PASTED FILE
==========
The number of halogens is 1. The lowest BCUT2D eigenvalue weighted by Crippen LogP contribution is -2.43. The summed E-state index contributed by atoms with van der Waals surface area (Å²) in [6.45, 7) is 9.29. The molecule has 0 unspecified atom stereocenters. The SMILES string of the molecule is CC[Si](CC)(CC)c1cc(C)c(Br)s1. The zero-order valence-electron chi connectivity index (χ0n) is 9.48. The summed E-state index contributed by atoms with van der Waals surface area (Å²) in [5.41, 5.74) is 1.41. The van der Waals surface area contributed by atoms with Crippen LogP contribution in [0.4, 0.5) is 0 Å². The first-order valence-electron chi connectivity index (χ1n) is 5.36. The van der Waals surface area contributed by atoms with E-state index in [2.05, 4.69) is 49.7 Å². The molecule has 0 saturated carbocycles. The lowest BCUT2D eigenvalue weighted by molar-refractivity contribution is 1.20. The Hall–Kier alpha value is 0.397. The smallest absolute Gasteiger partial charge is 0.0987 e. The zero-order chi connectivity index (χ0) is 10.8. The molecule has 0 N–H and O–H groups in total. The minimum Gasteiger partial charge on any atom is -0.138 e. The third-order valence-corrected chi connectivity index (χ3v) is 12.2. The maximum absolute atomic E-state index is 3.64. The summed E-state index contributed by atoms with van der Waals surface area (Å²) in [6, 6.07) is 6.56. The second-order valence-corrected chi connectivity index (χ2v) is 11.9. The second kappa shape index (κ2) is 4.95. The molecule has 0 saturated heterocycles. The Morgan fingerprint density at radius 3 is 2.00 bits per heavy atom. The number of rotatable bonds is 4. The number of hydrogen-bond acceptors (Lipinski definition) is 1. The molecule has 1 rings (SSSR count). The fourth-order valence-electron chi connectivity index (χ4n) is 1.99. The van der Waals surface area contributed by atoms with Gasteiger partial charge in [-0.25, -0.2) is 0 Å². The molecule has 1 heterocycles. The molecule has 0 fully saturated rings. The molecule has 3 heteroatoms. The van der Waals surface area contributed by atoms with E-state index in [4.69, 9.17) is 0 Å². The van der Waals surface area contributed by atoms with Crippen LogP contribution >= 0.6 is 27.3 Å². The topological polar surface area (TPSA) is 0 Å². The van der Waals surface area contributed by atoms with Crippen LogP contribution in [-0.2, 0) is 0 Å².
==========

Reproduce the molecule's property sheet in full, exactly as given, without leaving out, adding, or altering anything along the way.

The number of halogens is 1. The lowest BCUT2D eigenvalue weighted by Crippen LogP contribution is -2.43. The summed E-state index contributed by atoms with van der Waals surface area (Å²) in [6.45, 7) is 9.29. The molecule has 0 unspecified atom stereocenters. The SMILES string of the molecule is CC[Si](CC)(CC)c1cc(C)c(Br)s1. The zero-order valence-electron chi connectivity index (χ0n) is 9.48. The summed E-state index contributed by atoms with van der Waals surface area (Å²) in [5.41, 5.74) is 1.41. The van der Waals surface area contributed by atoms with Crippen LogP contribution in [0.4, 0.5) is 0 Å². The first-order valence-electron chi connectivity index (χ1n) is 5.36. The van der Waals surface area contributed by atoms with E-state index in [2.05, 4.69) is 49.7 Å². The molecule has 0 saturated carbocycles. The lowest BCUT2D eigenvalue weighted by molar-refractivity contribution is 1.20. The Hall–Kier alpha value is 0.397. The smallest absolute Gasteiger partial charge is 0.0987 e. The zero-order chi connectivity index (χ0) is 10.8. The molecule has 0 N–H and O–H groups in total. The minimum Gasteiger partial charge on any atom is -0.138 e. The third-order valence-corrected chi connectivity index (χ3v) is 12.2. The maximum absolute atomic E-state index is 3.64. The summed E-state index contributed by atoms with van der Waals surface area (Å²) in [6, 6.07) is 6.56. The second-order valence-corrected chi connectivity index (χ2v) is 11.9. The second kappa shape index (κ2) is 4.95. The molecule has 0 saturated heterocycles. The Morgan fingerprint density at radius 3 is 2.00 bits per heavy atom. The number of rotatable bonds is 4. The number of hydrogen-bond acceptors (Lipinski definition) is 1. The molecule has 1 rings (SSSR count). The fourth-order valence-electron chi connectivity index (χ4n) is 1.99. The van der Waals surface area contributed by atoms with Gasteiger partial charge in [-0.25, -0.2) is 0 Å². The molecule has 1 heterocycles. The molecule has 0 fully saturated rings. The molecule has 3 heteroatoms. The van der Waals surface area contributed by atoms with E-state index in [4.69, 9.17) is 0 Å². The van der Waals surface area contributed by atoms with Crippen LogP contribution >= 0.6 is 27.3 Å². The topological polar surface area (TPSA) is 0 Å². The van der Waals surface area contributed by atoms with Crippen LogP contribution in [-0.2, 0) is 0 Å².